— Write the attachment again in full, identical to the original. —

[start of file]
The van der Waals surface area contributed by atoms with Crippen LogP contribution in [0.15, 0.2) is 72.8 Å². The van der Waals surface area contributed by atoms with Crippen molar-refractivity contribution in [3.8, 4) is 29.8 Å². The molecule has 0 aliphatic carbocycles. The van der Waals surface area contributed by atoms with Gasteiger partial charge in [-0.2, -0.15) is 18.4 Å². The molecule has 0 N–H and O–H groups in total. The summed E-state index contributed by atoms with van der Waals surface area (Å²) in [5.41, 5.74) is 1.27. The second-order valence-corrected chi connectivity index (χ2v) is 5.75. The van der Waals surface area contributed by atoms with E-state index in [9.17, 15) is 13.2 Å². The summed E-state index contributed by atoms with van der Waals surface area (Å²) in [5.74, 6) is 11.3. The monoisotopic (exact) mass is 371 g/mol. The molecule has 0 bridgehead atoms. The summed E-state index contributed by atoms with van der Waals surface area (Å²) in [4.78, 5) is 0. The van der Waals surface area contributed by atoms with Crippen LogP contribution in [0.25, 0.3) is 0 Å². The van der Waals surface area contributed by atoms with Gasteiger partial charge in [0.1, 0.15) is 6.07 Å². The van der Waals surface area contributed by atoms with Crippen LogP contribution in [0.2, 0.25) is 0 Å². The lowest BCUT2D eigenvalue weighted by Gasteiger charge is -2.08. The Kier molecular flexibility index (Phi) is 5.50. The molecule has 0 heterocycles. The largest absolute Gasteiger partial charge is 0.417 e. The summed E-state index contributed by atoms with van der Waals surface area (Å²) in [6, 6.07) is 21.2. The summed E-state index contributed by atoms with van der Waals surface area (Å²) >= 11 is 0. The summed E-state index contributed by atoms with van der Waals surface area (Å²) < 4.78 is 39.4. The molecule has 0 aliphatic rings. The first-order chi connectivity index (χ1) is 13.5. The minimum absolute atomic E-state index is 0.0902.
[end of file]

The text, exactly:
The van der Waals surface area contributed by atoms with Crippen LogP contribution in [0.15, 0.2) is 72.8 Å². The van der Waals surface area contributed by atoms with Crippen molar-refractivity contribution in [3.8, 4) is 29.8 Å². The molecule has 0 aliphatic carbocycles. The van der Waals surface area contributed by atoms with Gasteiger partial charge in [-0.2, -0.15) is 18.4 Å². The molecule has 0 N–H and O–H groups in total. The summed E-state index contributed by atoms with van der Waals surface area (Å²) in [5.41, 5.74) is 1.27. The second-order valence-corrected chi connectivity index (χ2v) is 5.75. The van der Waals surface area contributed by atoms with E-state index in [9.17, 15) is 13.2 Å². The summed E-state index contributed by atoms with van der Waals surface area (Å²) in [5.74, 6) is 11.3. The monoisotopic (exact) mass is 371 g/mol. The molecule has 0 bridgehead atoms. The summed E-state index contributed by atoms with van der Waals surface area (Å²) in [4.78, 5) is 0. The van der Waals surface area contributed by atoms with Crippen LogP contribution in [0.25, 0.3) is 0 Å². The van der Waals surface area contributed by atoms with Gasteiger partial charge in [0.1, 0.15) is 6.07 Å². The van der Waals surface area contributed by atoms with Crippen LogP contribution in [0.2, 0.25) is 0 Å². The lowest BCUT2D eigenvalue weighted by Gasteiger charge is -2.08. The Kier molecular flexibility index (Phi) is 5.50. The molecule has 0 heterocycles. The largest absolute Gasteiger partial charge is 0.417 e. The summed E-state index contributed by atoms with van der Waals surface area (Å²) in [6, 6.07) is 21.2. The summed E-state index contributed by atoms with van der Waals surface area (Å²) >= 11 is 0. The summed E-state index contributed by atoms with van der Waals surface area (Å²) < 4.78 is 39.4. The molecule has 0 aliphatic rings. The first-order chi connectivity index (χ1) is 13.5. The minimum absolute atomic E-state index is 0.0902.